National Weather Service United States Department of Commerce

Some More Improvements in the Drought Situation

Updated on Thursday, January 12, 2023
Next Scheduled Update:  Thursday, February 16, 2023



From 7 AM on December 27 through 7 AM on January 10, precipitation totals ranged from 0.31 inches at Boscobel Airport to 1.45 inches at Rochester International Airport. This precipitation along with what has fallen since November 1, 2022, has ended the moderate (D1) to severe (D2) drought across Buffalo County in west-central Wisconsin, and the moderate (D1) drought in Wabasha County in southeast Minnesota. In addition, it alleviated the abnormally dry (D0) conditions in southwest Wisconsin.

While there was an improvement in the dryness in the La Crosse Hydrologic Service Area (HSA), abnormally dry (D0) conditions still remain in parts of southeast Minnesota and west-central Wisconsin; and abnormally dry (D0to moderate (D1) drought in northeast Iowa.

U.S. Drought Monitor Summary:

In the January 10 release of the U.S. Drought Monitormoderate (D1) to exceptional (D4) drought continued in northwest Iowa.

Abnormally dry (D0) to severe (D2) drought was found in southwest and southeast Iowa, and southwest Minnesota

Abnormally dry (D0) conditions to moderate (D1) drought were found in north-central Iowa; northwest and east-central Minnesota; and a small part of west-central Wisconsin.

Abnormally dry (D0) conditions were found in southeast Wisconsin and northern Illinois.

NoteThe data cutoff for Drought Monitor maps is Tuesday at 7 a.m. Central Daylight Time.

U.S. Drought Monitor for January 10, 2023 

State Drought Statistics

Iowa Drought Statistics

Minnesota drought statistics

Wisconsin Drought Statistics




Local Area Affected:

Abnormally Dry (D0) to Moderate (D1) Drought in all or parts of:

  • Northeast Iowa: Chickasaw, Floyd, and Mitchell counties.

Abnormally Dry (D0) in all or parts of:

  • Northeast Iowa: Clayton, Fayette, Howard, and Winneshiek counties.
  • Southeast Minnesota:  Dodge, Fillmore, Mower, Olmsted, Wabasha, and Winona counties.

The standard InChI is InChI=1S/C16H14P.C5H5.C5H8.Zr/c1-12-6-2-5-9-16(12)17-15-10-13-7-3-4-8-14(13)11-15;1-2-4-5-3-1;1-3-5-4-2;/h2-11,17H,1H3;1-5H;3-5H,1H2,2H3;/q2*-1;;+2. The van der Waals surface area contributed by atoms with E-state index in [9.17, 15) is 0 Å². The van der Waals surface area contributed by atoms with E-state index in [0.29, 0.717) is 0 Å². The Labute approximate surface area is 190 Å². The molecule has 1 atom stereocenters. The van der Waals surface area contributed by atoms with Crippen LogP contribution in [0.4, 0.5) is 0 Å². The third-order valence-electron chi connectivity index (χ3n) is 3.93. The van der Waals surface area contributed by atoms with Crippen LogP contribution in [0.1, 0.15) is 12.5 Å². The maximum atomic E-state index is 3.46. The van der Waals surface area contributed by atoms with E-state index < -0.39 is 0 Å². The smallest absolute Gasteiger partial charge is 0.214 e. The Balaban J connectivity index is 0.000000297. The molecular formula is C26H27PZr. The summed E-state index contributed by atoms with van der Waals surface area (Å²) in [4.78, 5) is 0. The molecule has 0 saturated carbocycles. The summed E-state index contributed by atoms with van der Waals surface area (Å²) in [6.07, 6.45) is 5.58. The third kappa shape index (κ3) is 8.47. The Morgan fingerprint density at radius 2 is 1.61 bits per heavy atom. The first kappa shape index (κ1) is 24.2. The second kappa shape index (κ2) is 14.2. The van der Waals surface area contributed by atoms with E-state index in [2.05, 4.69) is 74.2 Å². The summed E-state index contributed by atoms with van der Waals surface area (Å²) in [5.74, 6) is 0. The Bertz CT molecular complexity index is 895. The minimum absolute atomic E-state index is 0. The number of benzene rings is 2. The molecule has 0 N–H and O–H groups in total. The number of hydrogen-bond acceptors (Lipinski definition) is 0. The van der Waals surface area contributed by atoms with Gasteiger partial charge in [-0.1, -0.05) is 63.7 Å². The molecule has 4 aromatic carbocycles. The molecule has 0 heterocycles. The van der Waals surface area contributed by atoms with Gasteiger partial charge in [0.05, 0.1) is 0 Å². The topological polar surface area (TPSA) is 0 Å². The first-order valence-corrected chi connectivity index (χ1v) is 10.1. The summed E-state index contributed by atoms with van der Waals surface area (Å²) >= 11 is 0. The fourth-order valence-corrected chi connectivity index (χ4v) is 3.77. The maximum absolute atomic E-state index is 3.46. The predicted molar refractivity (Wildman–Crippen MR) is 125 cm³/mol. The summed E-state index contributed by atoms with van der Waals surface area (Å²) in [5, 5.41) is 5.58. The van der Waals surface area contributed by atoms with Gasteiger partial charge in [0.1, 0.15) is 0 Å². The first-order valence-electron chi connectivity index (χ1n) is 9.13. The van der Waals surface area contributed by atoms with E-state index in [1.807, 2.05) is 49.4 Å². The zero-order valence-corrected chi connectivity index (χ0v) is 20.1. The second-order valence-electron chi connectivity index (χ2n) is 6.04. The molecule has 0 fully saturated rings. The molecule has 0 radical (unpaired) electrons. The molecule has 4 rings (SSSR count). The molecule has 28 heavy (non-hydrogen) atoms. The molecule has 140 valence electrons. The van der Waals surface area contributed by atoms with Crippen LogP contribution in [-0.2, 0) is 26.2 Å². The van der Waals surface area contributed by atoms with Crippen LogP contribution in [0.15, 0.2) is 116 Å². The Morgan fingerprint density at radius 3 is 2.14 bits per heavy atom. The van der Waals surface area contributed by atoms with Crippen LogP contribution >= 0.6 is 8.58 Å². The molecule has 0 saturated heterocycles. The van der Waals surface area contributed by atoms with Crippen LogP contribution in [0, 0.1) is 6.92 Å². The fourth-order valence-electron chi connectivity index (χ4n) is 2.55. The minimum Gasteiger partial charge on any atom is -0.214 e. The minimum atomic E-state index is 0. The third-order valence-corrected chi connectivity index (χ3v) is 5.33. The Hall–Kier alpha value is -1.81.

• Western Wisconsin: Buffalo, Jackson, and Trempealeau counties.

La Crosse WI CWA Latest Drought Information
State/Local Government Actions:

No known actions are taking place at this time.

Climatological Summary:

Precipitation Departures since November 1, 2022:

  • Precipitation surpluses from November 1, 2022, through January 10, 2023, were up to 4 inches across western Wisconsin and up to 2 inches in northeast Iowa and southeast Minnesota.
  • These precipitation surpluses ended the moderate (D1drought in Wabasha County in southeast Minnesota and the moderate (D1) to severe (D2) drought in northern Buffalo County in west-central Wisconsin. In addition, it alleviated the abnormally dry (D0) conditions in southwest Wisconsin.
Precipitation Departures from November 1, 2022, to January 10, 2023.


The U.S. Drought Monitor is a weekly collaborative effort between a number of federal agencies including NOAA/NWS, U.S. Department of Agriculture, and the National Drought Mitigation Center. Details and explanations of the Drought Monitor can be found at:

U.S. Drought Monitor

The categories of drought are defined as follows:

Abnormally Dry (D0)
- Going into drought: short-term dryness slowing planting, growth of crops or pastures; fire risk above average. Coming out of drought: some lingering water deficits; pastures or crops not fully recovered.

Moderate Drought (D1) - Some damage to crops, pastures; fire risk high; streams, reservoirs, or wells low, some water shortages developing or imminent, voluntary water use restrictions requested.

Severe Drought (D2) - Crop or pasture losses likely; fire risk very high; water shortages common; water restrictions imposed.

Extreme Drought (D3) - Major crop/pasture losses; extreme fire danger; widespread water shortages or restrictions.

Exceptional Drought (D4) - Exceptional and widespread crop/pasture losses; exceptional fire risk; shortages of water in reservoirs, streams, and wells, creating water emergencies.

Potential Evapotranspiration Rates:

Disaster & Drought Assistance:

Other Drought Web Sites:

Drought ACIS:

This tool allows you the ability to explore data related to drought from the Regional Climate Centers (RCCs).  You can look at the length of periods without rain, temperature data, and more.  Click on the link below to gain access to this tool.


River and Stream Flow Conditions:

As of the morning of January 12, the river and stream flow were near normal in northeast Iowa and southeast Minnesota, and western Wisconsin.

NOTE: This is time-sensitive and conditions could change.  Updated river and streamflow conditions can be found via links to the right.

Hourly and forecast river stages out to 90 days can be found at: